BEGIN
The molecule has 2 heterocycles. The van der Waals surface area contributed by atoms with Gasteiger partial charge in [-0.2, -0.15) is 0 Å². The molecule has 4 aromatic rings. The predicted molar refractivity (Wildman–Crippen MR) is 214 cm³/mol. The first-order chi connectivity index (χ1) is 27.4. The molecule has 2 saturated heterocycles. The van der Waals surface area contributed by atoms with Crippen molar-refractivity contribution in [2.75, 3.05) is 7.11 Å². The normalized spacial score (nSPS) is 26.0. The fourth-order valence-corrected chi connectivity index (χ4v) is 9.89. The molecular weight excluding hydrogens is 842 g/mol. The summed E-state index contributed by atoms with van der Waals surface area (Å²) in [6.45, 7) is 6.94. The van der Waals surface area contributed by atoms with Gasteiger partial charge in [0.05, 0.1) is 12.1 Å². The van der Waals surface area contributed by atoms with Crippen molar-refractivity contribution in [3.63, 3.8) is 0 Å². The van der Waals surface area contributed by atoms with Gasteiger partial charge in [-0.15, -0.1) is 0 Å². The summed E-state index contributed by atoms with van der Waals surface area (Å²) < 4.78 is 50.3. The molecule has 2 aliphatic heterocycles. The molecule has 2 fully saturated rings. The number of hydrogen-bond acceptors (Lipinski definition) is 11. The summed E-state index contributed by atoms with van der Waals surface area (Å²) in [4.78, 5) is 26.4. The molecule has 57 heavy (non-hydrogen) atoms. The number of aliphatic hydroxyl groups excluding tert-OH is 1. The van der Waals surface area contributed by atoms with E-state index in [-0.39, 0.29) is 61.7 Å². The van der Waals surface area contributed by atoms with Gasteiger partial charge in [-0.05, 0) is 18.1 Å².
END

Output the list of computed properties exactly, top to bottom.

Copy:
The molecule has 2 heterocycles. The van der Waals surface area contributed by atoms with Gasteiger partial charge in [-0.2, -0.15) is 0 Å². The molecule has 4 aromatic rings. The predicted molar refractivity (Wildman–Crippen MR) is 214 cm³/mol. The first-order chi connectivity index (χ1) is 27.4. The molecule has 2 saturated heterocycles. The van der Waals surface area contributed by atoms with Crippen molar-refractivity contribution in [2.75, 3.05) is 7.11 Å². The normalized spacial score (nSPS) is 26.0. The fourth-order valence-corrected chi connectivity index (χ4v) is 9.89. The molecular weight excluding hydrogens is 842 g/mol. The summed E-state index contributed by atoms with van der Waals surface area (Å²) in [6.45, 7) is 6.94. The van der Waals surface area contributed by atoms with Gasteiger partial charge in [0.05, 0.1) is 12.1 Å². The van der Waals surface area contributed by atoms with Crippen molar-refractivity contribution in [3.63, 3.8) is 0 Å². The van der Waals surface area contributed by atoms with Gasteiger partial charge in [-0.15, -0.1) is 0 Å². The summed E-state index contributed by atoms with van der Waals surface area (Å²) < 4.78 is 50.3. The molecule has 2 aliphatic heterocycles. The molecule has 2 fully saturated rings. The number of hydrogen-bond acceptors (Lipinski definition) is 11. The summed E-state index contributed by atoms with van der Waals surface area (Å²) in [4.78, 5) is 26.4. The molecule has 57 heavy (non-hydrogen) atoms. The number of aliphatic hydroxyl groups excluding tert-OH is 1. The van der Waals surface area contributed by atoms with E-state index in [-0.39, 0.29) is 61.7 Å². The van der Waals surface area contributed by atoms with Gasteiger partial charge in [-0.05, 0) is 18.1 Å².